The best way to make professional-grade icing is by using a stand mixer. With a Kitchenaid, you can set and forget your icing as it mixes and focus on baking instead. Simply crank it up to a high speed and allow it to blend as long as your recipe requires.
The best attachment for mixing icing is the whisk attachment. Stiff wires are rounded into a large balloon shape, with an indent at the end to allow it to fit neatly into the Kitchenaid bowl. Using the whisk ensures that materials mix well while incorporating plenty of air for a light, fluffy texture.
If you’re working with thicker icing, you may want to opt for the flat beater. It’s better able to handle thick batter than the somewhat delicate whisk. You can also switch to the flex edge beater to ensure you’re mixing in any powdered sugar clinging to the side of the bowl.
The Best Kitchenaid Attachment for Cookies
When making cookies, the batter can get thick enough to make it difficult to mix by hand. With a stand mixer, you can combine all of the ingredients you need without wearing out your arm or shoulder. You just need to make sure that the attachment you use is powerful enough to blend your batter together.
The flat beater is one of the best attachments for making cookies, as its heavy-duty design lets it effectively cream and pound ingredients together. If you need even more power to mix your cookies, the dough hook attachment is specially made for kneading and mixing thick batter.
If you’re having trouble with dough sticking to your bowl, try swapping out the hook or paddle for the flex beater attachment. However, be aware that the spatula component doesn’t work well with thick or lumpy material, and so it may not be the best choice for cookies with nuts, oats, or chocolate chips.
The Best Kitchenaid Attachment for Cake
When baking a cake, the batter tends to be relatively thin and watery. You want to make sure that the ingredients are blended well, but you also don’t want to overmix. While many are tempted to use the whisk attachment, it can end up aerating your batter too much.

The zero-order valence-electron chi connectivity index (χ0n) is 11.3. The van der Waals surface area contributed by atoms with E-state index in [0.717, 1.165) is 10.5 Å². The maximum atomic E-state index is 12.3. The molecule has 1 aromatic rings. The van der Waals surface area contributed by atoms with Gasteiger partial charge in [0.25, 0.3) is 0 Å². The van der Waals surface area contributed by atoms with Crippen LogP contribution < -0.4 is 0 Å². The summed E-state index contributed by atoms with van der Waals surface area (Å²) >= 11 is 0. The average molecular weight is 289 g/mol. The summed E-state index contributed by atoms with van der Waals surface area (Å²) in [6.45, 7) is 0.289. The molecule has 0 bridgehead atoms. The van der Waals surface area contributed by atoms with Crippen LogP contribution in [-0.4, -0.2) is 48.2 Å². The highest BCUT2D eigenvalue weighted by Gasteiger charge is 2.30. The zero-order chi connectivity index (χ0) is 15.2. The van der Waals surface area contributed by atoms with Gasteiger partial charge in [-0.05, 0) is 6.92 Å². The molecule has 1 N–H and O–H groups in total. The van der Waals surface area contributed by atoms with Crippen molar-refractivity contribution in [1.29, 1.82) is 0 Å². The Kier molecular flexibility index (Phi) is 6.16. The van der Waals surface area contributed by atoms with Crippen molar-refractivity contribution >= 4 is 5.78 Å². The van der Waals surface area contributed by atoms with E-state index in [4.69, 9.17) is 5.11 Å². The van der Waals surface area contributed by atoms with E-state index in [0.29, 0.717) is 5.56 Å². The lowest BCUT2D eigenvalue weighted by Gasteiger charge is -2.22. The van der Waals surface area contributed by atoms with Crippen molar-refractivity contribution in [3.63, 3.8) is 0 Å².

Most top chefs recommend using the flat paddle or flex paddle when dealing with cake batter. It allows you to mix everything without introducing too much outside air. It’s best to keep things at a low speed the entire time to avoid accidentally overmixing.
Keeping speeds low also helps to prevent splashback. With thin cake batter, however, even low speeds can cause some spattering. The Kitchenaid Pour Shield is an attachment designed to protect you and your kitchen when dealing with potentially messy batters. It fits snugly along the top of your bowl, covering the edges while still allowing you to add fresh ingredients as needed.
The Best Kitchenaid Attachment for Mashed Potatoes
While it’s technically not baking, making mashed potatoes can be very similar to whipping up a batch of frosting. Plenty of home chefs use their Kitchenaid to make delicious, homemade mashed potatoes just a little bit easier to accomplish.
After boiling, baking, or steaming your potatoes, you can place the flesh into the metal mixer bowl while still hot. They should be soft enough to mash with a fork but solid enough to leave some chunks of potato behind.
The best attachment to use when mashing the potato flesh is the flat beater. Instead of slicing through potatoes like the whisk, the beater pounds and mashes the meat with each pass. It creates smooth, creamy potatoes with zero effort as you focus on the main dish of the night.
Having a stand mixer in your kitchen can make all the difference when you’re baking. Whether you plan on making a cake or a side dish of mashed potatoes, a Kitchenaid makes the entire process effortless. As long as you know which Kitchenaid attachment to use, you’re bound to get fresh, delicious results every time.